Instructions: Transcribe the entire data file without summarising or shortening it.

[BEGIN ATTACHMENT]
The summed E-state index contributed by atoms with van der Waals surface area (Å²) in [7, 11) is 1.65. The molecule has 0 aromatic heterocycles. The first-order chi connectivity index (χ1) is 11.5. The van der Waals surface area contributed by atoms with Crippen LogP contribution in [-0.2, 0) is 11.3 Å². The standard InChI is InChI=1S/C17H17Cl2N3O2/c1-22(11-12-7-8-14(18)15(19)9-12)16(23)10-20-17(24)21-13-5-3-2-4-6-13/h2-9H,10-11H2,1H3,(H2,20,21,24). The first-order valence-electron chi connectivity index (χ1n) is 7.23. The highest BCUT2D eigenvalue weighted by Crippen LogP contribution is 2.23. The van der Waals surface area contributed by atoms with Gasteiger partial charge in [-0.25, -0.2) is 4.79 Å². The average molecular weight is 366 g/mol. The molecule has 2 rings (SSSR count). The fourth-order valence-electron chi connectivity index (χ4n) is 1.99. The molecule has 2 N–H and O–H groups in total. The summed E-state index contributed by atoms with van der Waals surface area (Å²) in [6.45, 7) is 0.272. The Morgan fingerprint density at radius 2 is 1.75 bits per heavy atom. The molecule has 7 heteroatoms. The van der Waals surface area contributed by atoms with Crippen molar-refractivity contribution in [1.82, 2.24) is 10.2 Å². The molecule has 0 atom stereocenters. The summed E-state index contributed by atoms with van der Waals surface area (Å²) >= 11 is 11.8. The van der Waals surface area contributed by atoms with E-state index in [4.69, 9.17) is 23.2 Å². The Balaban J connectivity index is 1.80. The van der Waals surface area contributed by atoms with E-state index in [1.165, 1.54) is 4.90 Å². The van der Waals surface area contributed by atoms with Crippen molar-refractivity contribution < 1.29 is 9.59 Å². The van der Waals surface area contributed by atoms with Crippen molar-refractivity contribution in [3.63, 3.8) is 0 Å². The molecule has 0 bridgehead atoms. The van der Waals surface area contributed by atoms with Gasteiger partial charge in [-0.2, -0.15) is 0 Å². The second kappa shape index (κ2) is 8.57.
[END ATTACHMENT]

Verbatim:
The summed E-state index contributed by atoms with van der Waals surface area (Å²) in [7, 11) is 1.65. The molecule has 0 aromatic heterocycles. The first-order chi connectivity index (χ1) is 11.5. The van der Waals surface area contributed by atoms with Crippen LogP contribution in [-0.2, 0) is 11.3 Å². The standard InChI is InChI=1S/C17H17Cl2N3O2/c1-22(11-12-7-8-14(18)15(19)9-12)16(23)10-20-17(24)21-13-5-3-2-4-6-13/h2-9H,10-11H2,1H3,(H2,20,21,24). The first-order valence-electron chi connectivity index (χ1n) is 7.23. The highest BCUT2D eigenvalue weighted by Crippen LogP contribution is 2.23. The van der Waals surface area contributed by atoms with Gasteiger partial charge in [-0.25, -0.2) is 4.79 Å². The average molecular weight is 366 g/mol. The molecule has 2 rings (SSSR count). The fourth-order valence-electron chi connectivity index (χ4n) is 1.99. The molecule has 2 N–H and O–H groups in total. The summed E-state index contributed by atoms with van der Waals surface area (Å²) in [6.45, 7) is 0.272. The Morgan fingerprint density at radius 2 is 1.75 bits per heavy atom. The molecule has 7 heteroatoms. The van der Waals surface area contributed by atoms with Crippen molar-refractivity contribution in [1.82, 2.24) is 10.2 Å². The molecule has 0 atom stereocenters. The summed E-state index contributed by atoms with van der Waals surface area (Å²) >= 11 is 11.8. The van der Waals surface area contributed by atoms with E-state index in [4.69, 9.17) is 23.2 Å². The Balaban J connectivity index is 1.80. The van der Waals surface area contributed by atoms with E-state index in [1.165, 1.54) is 4.90 Å². The van der Waals surface area contributed by atoms with Crippen molar-refractivity contribution < 1.29 is 9.59 Å². The van der Waals surface area contributed by atoms with Crippen molar-refractivity contribution in [3.63, 3.8) is 0 Å². The molecule has 0 bridgehead atoms. The van der Waals surface area contributed by atoms with Gasteiger partial charge in [-0.2, -0.15) is 0 Å². The second kappa shape index (κ2) is 8.57.